My apologies for any harshness in my knee jerk defense earlier written last night with SSRI’s coursing thru my system. But to reiterate (and I’m not sure if James told you that or where you heard it) we (I personally) did ask that the show be trimmed to a few choices by the curator and we, (TSG and Lawndale), were a little miffed that the show was so large. And yes there were of course works that didn’t belong in a contemporary ‘fine art ‘exhibition of seasoned professionals but the organization is all inclusive and all of our shows, but for one a year, are curated. Surls had reasons that made good sense for doing it they way he did, I assure you, but I will let him explain them if need be. I won’t put words in his mouth…ahem.

Otherwise on a personal note since I have the floor for a NY minute, Glass Tire usually keeps it fun, I think its one reason why you have so many fans. No doubt some clever folks there including yourself, but, I think that snarkey criticism is getting old the same way so much irony in the work out there is.

Thanks Bill and Rainy for listening, thinking. Keep it up. xo

Steve Brudniak October 10, 2014 - 15:42

rainEy! sorry dear!

Rainey Knudson October 10, 2014 - 22:13

No problem! Really appreciated your thoughtful feedback.

Tony Falco October 11, 2014 - 09:24

Don’t apologize, Steve. You have a genuine comment and then back track? Don’t sound like Bill, who has back handed compliments peppered throughout his response to you. They are not the hand that feeds; if you should apologize to anyone, it should be the staff at Lawndale for having to deal with that mess.

Steve Brudniak October 11, 2014 - 14:25

Hi Tony nice to see someone is watching. Lawndale has had their fair share of apologies for the “mess”! My apology was about attitude not content. In any case I appreciated the response. I recognize cloaked insincerity when I see it but I don’t play the clever insult game. I’m sure, as we all do, Bill has to keep his dignity too and a little sting is expected. He’s a critic. Being right is their job or they loose audience. Little sting there Bill! Bills a great guy, I can’t agree with a lot of what he says, (I love the Glassell building btw). What the artist gets out of art and what the audience makes of it is what’s most important. I have no use in remaining bitter or winning anything. I’m here to make positive changes. I do love to take advantage of a good platform though. So here’s something that’s floating around on a related subject; maybe Glass Tire will print it a an article:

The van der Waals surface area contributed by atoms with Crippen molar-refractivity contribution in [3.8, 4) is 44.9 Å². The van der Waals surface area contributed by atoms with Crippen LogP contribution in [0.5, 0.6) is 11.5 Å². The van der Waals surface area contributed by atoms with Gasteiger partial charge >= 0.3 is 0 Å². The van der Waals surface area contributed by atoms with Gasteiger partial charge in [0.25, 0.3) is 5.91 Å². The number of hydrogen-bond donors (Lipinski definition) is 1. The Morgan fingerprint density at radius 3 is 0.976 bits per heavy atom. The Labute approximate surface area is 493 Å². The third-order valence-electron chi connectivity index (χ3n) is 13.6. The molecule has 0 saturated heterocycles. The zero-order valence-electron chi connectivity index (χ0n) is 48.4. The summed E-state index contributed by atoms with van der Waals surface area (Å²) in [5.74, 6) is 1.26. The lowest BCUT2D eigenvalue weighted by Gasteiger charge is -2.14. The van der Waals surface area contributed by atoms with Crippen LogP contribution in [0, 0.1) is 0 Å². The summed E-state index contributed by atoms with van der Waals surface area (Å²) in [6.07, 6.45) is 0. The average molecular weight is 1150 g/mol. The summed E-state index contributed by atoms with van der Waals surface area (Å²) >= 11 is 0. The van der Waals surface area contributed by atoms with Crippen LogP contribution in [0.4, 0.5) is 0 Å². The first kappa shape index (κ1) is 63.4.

Saving Beauty – The Painful Rebirthing
Of Visual Aesthetic in Contemporary Art

By No One In Particular

Beauty and craft are the two dirty words of the longest running trend in modern art history. Currently, the contemporary fine art – market / criticism / exhibition / education sphere has a dark cloud over it, coated in shiny glitter on the bottom. The story of ‘The Emperors New Clothes’ has become the standard and most accurate analogy for what has been happening for the last half century in the realm. Simply put, while conceptual beauty seems to have remained quantifiable in contemporary circles, well-crafted, visually beautiful (yes beautiful) works of art are rarely being accepted today as serious and worthy of fine art status.

“But beauty can no longer be defined, there is no absolute!”

Bull hockey! Don’t let that old argument depress you any longer friends. It’s not true. You know beauty. There aren’t many ugly sunsets out there and we all know slop when we see it. Artists have been hitting the beauty button in our brains for millennia. Conceptually and visually. That’s what artists are for.

Aesthetic allure was banned with all “absolute truths” decades ago by a construct called postmodern. Truth can only be defined as what IS for certain, and the only thing known for certain, is what IS at this moment. Beauty is what brings us into the moment, where extraneous thought is silent because we are listening, raptured. The music of an artwork that makes one want to listen is visual aesthetic. Its poetry, the conceptual.

I don’t have a name. There is no copyright… read on. Spread the word.

When visual art isn’t visual